Back to the whole effort thing, to the main entrance of the shop are 2 banners hanging approximately 3 meters high draping downwards, advertising ironically, coffee, instead of the business. Stuck to the exterior of the counter is a blue oval shaped logo (positioned in a landscape orientation) with the word “glace” printed in white on it. I couldn’t help but notice the poor color scheme, it almost resembled a child’s arts and craft project. There was also no menu in sight instead, a television screen hung on the wall displaying photos of desserts and associated prices. There was however no effort to make the images appear appealing, it literally was a photo of the dessert stuck onto a colored background. No the product was not cropped out neatly and assembled onto the background, no the colors didn’t sit harmoniously, no the pricing was not easy to read, but it worked regardless: I observed as multiple customers came in to place their orders. Content and grateful, they enjoyed their treat in the blistering heat. This again reminded me of the different geographic I was in and the need to stay open-minded.
The entrance to Glace, the logo can also be seen here.
The menu of Glace.
Upon speaking with the owner we learned that the business did not keep any accounting records. While they knew they were profitable, they were unsure of the extent to which they were. They were also largely unsure about the level of their expenditures. The owner explained that her husband, who is working overseas, ordered everything (materials, machinery, etc.) and she had no access to the electronic records. As an accounting major, this was alarming and to some degree frightening. How was I supposed to help a business that, to begin with, had no clue how they were doing? How would we measure the impacts of any initiatives implemented? How did they know if the business was performing overtime? How did these people sleep at night not knowing …. I digress. I believe one thing that has to be attempted during our stay is to convince the owner of the importance of solid book keeping and the value added.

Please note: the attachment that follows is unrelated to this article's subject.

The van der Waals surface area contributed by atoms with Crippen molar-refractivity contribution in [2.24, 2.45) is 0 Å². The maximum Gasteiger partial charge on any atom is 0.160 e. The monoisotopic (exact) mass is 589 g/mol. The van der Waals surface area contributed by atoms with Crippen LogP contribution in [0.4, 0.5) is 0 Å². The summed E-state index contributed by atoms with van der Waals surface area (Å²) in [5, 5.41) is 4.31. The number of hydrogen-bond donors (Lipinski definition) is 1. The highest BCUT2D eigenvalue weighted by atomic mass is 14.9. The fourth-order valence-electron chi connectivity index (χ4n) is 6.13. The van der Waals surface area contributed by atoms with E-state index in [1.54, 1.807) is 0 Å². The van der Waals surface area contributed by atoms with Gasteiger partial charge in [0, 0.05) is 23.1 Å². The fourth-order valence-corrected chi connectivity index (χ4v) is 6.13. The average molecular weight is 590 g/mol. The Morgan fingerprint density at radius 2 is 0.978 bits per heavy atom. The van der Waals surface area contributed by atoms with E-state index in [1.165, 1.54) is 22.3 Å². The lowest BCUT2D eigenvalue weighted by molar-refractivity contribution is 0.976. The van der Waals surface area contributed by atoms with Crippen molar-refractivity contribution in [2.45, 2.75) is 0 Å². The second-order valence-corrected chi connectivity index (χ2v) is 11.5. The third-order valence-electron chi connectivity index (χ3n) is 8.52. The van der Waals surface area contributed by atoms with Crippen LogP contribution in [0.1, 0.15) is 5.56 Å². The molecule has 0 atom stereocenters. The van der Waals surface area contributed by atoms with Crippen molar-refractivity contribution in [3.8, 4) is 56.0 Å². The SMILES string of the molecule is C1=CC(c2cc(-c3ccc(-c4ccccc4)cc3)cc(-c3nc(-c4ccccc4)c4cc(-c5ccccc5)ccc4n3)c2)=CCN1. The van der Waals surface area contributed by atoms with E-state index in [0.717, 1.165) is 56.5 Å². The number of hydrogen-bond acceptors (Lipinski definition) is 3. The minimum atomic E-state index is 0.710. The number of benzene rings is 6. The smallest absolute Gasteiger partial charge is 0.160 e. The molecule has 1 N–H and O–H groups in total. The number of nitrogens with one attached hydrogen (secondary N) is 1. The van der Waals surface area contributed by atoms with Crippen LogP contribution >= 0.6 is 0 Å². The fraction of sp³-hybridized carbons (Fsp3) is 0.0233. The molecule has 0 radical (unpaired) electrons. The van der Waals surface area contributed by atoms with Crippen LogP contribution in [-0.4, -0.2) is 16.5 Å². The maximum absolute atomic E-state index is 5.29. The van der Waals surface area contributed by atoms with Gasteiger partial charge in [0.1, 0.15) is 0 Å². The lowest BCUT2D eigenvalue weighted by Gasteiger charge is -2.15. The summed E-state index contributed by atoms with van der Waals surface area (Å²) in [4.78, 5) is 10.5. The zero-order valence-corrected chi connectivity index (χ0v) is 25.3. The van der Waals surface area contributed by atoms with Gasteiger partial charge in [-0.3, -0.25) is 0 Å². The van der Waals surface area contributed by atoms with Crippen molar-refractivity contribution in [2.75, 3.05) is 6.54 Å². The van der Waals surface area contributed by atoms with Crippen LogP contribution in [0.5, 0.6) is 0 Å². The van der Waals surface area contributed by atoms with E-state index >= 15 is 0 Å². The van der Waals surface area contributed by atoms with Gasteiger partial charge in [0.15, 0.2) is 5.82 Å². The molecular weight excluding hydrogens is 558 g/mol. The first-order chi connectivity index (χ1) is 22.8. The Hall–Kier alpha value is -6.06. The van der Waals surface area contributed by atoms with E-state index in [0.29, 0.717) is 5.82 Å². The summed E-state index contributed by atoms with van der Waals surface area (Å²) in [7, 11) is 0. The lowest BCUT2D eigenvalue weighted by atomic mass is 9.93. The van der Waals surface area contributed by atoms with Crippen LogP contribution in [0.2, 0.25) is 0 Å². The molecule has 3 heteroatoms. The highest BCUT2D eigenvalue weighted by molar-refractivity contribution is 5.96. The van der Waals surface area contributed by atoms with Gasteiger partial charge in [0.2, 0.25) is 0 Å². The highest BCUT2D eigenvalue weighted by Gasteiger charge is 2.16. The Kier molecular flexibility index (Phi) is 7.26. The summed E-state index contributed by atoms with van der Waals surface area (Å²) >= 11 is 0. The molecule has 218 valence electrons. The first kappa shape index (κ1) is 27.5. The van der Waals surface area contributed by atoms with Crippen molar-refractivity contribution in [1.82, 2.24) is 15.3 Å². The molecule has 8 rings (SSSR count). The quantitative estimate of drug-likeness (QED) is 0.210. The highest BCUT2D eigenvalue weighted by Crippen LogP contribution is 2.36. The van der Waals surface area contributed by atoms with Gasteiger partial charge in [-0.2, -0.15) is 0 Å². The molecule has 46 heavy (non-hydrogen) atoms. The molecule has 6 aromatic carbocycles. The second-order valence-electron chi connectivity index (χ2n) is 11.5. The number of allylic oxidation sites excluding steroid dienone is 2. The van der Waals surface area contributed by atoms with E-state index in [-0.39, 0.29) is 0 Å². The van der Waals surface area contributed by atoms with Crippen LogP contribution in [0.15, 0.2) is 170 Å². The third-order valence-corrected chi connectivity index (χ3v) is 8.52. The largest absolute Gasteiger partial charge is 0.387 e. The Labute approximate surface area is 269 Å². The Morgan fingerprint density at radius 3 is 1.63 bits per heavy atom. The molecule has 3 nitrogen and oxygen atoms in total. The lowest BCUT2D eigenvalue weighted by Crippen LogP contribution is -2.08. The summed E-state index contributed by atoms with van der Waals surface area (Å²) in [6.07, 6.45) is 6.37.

Other aspects later became apparent including, the vigilant nature of the owner, her gravitation towards keeping things unchanged and, her unwillingness to listen. Back home, people would listen to your idea and then shoot it down. Here, it was shot down before we even finished explaining. As we brought up potential changes, as elementary as designing a simple menu for her, she shot them down immediately. We eventually convinced her of the value of the menu, but only by explaining it would save her money as the T.V screen required electricity to operate. This made me realize the very cost conservative nature of the owner. Moreover, it worries me that initiatives (e.g basic accounting) that are proven to positively facilitate business operations may not be adopted due to her desire to keep things unchanged. It was also eye opening to see how her attitude deviated when we mentioned the menu would save her money. It seems like businesses here are rather short-sighted and only interested in the immediate pay-off of initiatives instead of also considering the long-term implications of things. I believe, moving forward, we will have to emphasize the cost cutting implications to our proposed initiatives and be more persistent when introducing ideas. This experience also draws strong implications of the importance for students (or any individual designing solutions for a stakeholder) to frame initiatives / changes in accordance to KPI(s) valued by the stakeholder in order to garner a greater level of acceptance.
Based on my observations and experiences, the following initiatives have been devised for the coming two weeks:
- Design a professional, visually appealing logo to replace the oval with cursive writing.
- Design a simple menu that they can handout to customers, this saves money with the electricity but more importantly, avoids congestion around the entrance of the shop (which was where the television was positioned and where consumers were therefore congregating.)
- Devise a simple book keep system and convince the owner to adopt it.
- Develop advertisement material of some sort; we were told that there is currently no advertising for the business.
While I’m aware of the challenges ahead with convincing the owner to implement the materials we will produce, I’m excited for the opportunity. I was initially confident in undertaking this course given my previous exposure to consulting case studies, but this experience proves otherwise. In retrospect, case studies done at school will fail to reflect the challenges that arise due to fundamental human dynamics such as, the inability to implement certain solutions. To be successful, students / consultants necessarily have to learn to work with people and their accompanying needs and not simply expect a solution that is sound on paper to suffice.